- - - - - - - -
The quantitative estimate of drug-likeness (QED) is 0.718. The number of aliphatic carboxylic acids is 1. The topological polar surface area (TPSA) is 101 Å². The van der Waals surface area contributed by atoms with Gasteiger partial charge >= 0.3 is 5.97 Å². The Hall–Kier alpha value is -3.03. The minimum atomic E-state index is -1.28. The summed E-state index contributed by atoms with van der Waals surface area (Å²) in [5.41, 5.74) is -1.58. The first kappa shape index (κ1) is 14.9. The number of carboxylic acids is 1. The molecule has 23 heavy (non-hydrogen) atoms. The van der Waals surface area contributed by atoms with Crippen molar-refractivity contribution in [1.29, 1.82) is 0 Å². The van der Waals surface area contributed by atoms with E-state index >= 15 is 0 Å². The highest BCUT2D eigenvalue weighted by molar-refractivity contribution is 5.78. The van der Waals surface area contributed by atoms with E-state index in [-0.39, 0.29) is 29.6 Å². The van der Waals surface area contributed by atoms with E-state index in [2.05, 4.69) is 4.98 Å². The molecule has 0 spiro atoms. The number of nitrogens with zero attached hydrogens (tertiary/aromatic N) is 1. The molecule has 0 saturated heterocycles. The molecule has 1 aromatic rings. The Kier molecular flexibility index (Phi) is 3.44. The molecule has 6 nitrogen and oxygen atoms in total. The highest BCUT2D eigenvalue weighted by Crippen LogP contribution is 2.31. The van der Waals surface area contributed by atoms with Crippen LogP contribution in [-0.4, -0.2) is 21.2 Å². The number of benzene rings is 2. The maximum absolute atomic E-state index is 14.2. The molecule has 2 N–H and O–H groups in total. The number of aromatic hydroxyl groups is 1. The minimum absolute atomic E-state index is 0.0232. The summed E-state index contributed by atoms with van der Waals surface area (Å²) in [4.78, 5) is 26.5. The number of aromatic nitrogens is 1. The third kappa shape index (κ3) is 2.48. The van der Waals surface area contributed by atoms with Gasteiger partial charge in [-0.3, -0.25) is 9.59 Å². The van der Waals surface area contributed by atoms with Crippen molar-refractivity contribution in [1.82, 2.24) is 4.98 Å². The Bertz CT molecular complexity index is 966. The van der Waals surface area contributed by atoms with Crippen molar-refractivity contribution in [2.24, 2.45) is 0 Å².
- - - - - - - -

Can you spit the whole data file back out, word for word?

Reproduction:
The quantitative estimate of drug-likeness (QED) is 0.718. The number of aliphatic carboxylic acids is 1. The topological polar surface area (TPSA) is 101 Å². The van der Waals surface area contributed by atoms with Gasteiger partial charge >= 0.3 is 5.97 Å². The Hall–Kier alpha value is -3.03. The minimum atomic E-state index is -1.28. The summed E-state index contributed by atoms with van der Waals surface area (Å²) in [5.41, 5.74) is -1.58. The first kappa shape index (κ1) is 14.9. The number of carboxylic acids is 1. The molecule has 23 heavy (non-hydrogen) atoms. The van der Waals surface area contributed by atoms with Crippen molar-refractivity contribution in [1.29, 1.82) is 0 Å². The van der Waals surface area contributed by atoms with E-state index >= 15 is 0 Å². The highest BCUT2D eigenvalue weighted by molar-refractivity contribution is 5.78. The van der Waals surface area contributed by atoms with E-state index in [-0.39, 0.29) is 29.6 Å². The van der Waals surface area contributed by atoms with E-state index in [2.05, 4.69) is 4.98 Å². The molecule has 0 spiro atoms. The number of nitrogens with zero attached hydrogens (tertiary/aromatic N) is 1. The molecule has 0 saturated heterocycles. The molecule has 1 aromatic rings. The Kier molecular flexibility index (Phi) is 3.44. The molecule has 6 nitrogen and oxygen atoms in total. The highest BCUT2D eigenvalue weighted by Crippen LogP contribution is 2.31. The van der Waals surface area contributed by atoms with Crippen LogP contribution in [-0.4, -0.2) is 21.2 Å². The number of benzene rings is 2. The maximum absolute atomic E-state index is 14.2. The molecule has 2 N–H and O–H groups in total. The number of aromatic hydroxyl groups is 1. The minimum absolute atomic E-state index is 0.0232. The summed E-state index contributed by atoms with van der Waals surface area (Å²) in [4.78, 5) is 26.5. The number of aromatic nitrogens is 1. The third kappa shape index (κ3) is 2.48. The van der Waals surface area contributed by atoms with Gasteiger partial charge in [-0.3, -0.25) is 9.59 Å². The van der Waals surface area contributed by atoms with Crippen molar-refractivity contribution in [1.82, 2.24) is 4.98 Å². The Bertz CT molecular complexity index is 966. The van der Waals surface area contributed by atoms with Crippen molar-refractivity contribution in [2.24, 2.45) is 0 Å².